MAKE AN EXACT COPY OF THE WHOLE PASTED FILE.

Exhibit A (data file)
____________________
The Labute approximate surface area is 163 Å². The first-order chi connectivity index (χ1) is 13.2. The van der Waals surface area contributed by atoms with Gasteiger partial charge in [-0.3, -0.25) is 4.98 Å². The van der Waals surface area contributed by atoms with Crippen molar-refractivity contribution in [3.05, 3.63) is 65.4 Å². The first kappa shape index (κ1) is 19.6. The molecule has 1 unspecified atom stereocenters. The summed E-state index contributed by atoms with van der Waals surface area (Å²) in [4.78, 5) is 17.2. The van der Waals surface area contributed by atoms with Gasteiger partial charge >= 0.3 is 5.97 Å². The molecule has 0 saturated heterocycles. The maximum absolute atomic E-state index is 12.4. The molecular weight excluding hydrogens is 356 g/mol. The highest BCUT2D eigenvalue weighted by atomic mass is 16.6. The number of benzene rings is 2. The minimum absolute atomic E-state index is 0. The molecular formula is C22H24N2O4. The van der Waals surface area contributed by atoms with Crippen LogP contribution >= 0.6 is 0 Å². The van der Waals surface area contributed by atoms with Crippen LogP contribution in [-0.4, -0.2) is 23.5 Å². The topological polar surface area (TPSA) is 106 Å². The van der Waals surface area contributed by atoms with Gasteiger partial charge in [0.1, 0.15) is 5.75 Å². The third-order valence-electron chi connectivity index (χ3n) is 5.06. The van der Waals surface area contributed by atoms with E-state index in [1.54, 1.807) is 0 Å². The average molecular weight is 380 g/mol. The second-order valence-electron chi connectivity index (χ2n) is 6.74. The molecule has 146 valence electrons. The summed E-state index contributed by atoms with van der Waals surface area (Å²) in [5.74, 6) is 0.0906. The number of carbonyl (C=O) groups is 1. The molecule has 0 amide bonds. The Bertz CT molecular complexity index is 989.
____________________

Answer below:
The Labute approximate surface area is 163 Å². The first-order chi connectivity index (χ1) is 13.2. The van der Waals surface area contributed by atoms with Gasteiger partial charge in [-0.3, -0.25) is 4.98 Å². The van der Waals surface area contributed by atoms with Crippen molar-refractivity contribution in [3.05, 3.63) is 65.4 Å². The first kappa shape index (κ1) is 19.6. The molecule has 1 unspecified atom stereocenters. The summed E-state index contributed by atoms with van der Waals surface area (Å²) in [4.78, 5) is 17.2. The van der Waals surface area contributed by atoms with Gasteiger partial charge >= 0.3 is 5.97 Å². The molecule has 0 saturated heterocycles. The maximum absolute atomic E-state index is 12.4. The molecular weight excluding hydrogens is 356 g/mol. The highest BCUT2D eigenvalue weighted by atomic mass is 16.6. The number of benzene rings is 2. The minimum absolute atomic E-state index is 0. The molecular formula is C22H24N2O4. The van der Waals surface area contributed by atoms with Crippen LogP contribution >= 0.6 is 0 Å². The van der Waals surface area contributed by atoms with Crippen LogP contribution in [-0.4, -0.2) is 23.5 Å². The topological polar surface area (TPSA) is 106 Å². The van der Waals surface area contributed by atoms with Gasteiger partial charge in [0.1, 0.15) is 5.75 Å². The third-order valence-electron chi connectivity index (χ3n) is 5.06. The van der Waals surface area contributed by atoms with E-state index in [1.54, 1.807) is 0 Å². The average molecular weight is 380 g/mol. The second-order valence-electron chi connectivity index (χ2n) is 6.74. The molecule has 146 valence electrons. The summed E-state index contributed by atoms with van der Waals surface area (Å²) in [5.74, 6) is 0.0906. The number of carbonyl (C=O) groups is 1. The molecule has 0 amide bonds. The Bertz CT molecular complexity index is 989.